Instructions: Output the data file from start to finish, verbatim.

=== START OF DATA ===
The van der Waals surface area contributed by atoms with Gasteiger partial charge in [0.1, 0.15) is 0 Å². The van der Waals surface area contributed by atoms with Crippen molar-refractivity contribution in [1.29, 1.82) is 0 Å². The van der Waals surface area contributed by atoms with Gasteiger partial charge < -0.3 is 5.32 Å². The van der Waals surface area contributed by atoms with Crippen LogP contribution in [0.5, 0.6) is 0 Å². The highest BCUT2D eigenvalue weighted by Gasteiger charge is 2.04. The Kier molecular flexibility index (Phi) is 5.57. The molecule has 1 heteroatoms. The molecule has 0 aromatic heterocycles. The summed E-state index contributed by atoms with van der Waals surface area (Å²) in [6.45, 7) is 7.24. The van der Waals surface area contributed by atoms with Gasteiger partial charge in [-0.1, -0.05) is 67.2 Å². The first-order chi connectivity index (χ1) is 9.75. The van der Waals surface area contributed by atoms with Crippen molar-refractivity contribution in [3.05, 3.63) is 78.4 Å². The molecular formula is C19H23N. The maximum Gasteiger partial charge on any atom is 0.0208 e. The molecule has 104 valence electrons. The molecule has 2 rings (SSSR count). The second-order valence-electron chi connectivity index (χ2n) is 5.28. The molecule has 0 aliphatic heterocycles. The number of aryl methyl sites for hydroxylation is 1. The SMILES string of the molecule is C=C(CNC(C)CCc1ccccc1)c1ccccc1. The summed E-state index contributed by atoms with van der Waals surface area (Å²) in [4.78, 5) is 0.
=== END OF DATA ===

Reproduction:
The van der Waals surface area contributed by atoms with Gasteiger partial charge in [0.1, 0.15) is 0 Å². The van der Waals surface area contributed by atoms with Crippen molar-refractivity contribution in [1.29, 1.82) is 0 Å². The van der Waals surface area contributed by atoms with Gasteiger partial charge < -0.3 is 5.32 Å². The van der Waals surface area contributed by atoms with Crippen LogP contribution in [0.5, 0.6) is 0 Å². The highest BCUT2D eigenvalue weighted by Gasteiger charge is 2.04. The Kier molecular flexibility index (Phi) is 5.57. The molecule has 1 heteroatoms. The molecule has 0 aromatic heterocycles. The summed E-state index contributed by atoms with van der Waals surface area (Å²) in [6.45, 7) is 7.24. The van der Waals surface area contributed by atoms with Gasteiger partial charge in [-0.1, -0.05) is 67.2 Å². The first-order chi connectivity index (χ1) is 9.75. The van der Waals surface area contributed by atoms with Crippen molar-refractivity contribution in [3.05, 3.63) is 78.4 Å². The molecular formula is C19H23N. The maximum Gasteiger partial charge on any atom is 0.0208 e. The molecule has 104 valence electrons. The molecule has 2 rings (SSSR count). The second-order valence-electron chi connectivity index (χ2n) is 5.28. The molecule has 0 aliphatic heterocycles. The number of aryl methyl sites for hydroxylation is 1. The SMILES string of the molecule is C=C(CNC(C)CCc1ccccc1)c1ccccc1. The summed E-state index contributed by atoms with van der Waals surface area (Å²) in [4.78, 5) is 0.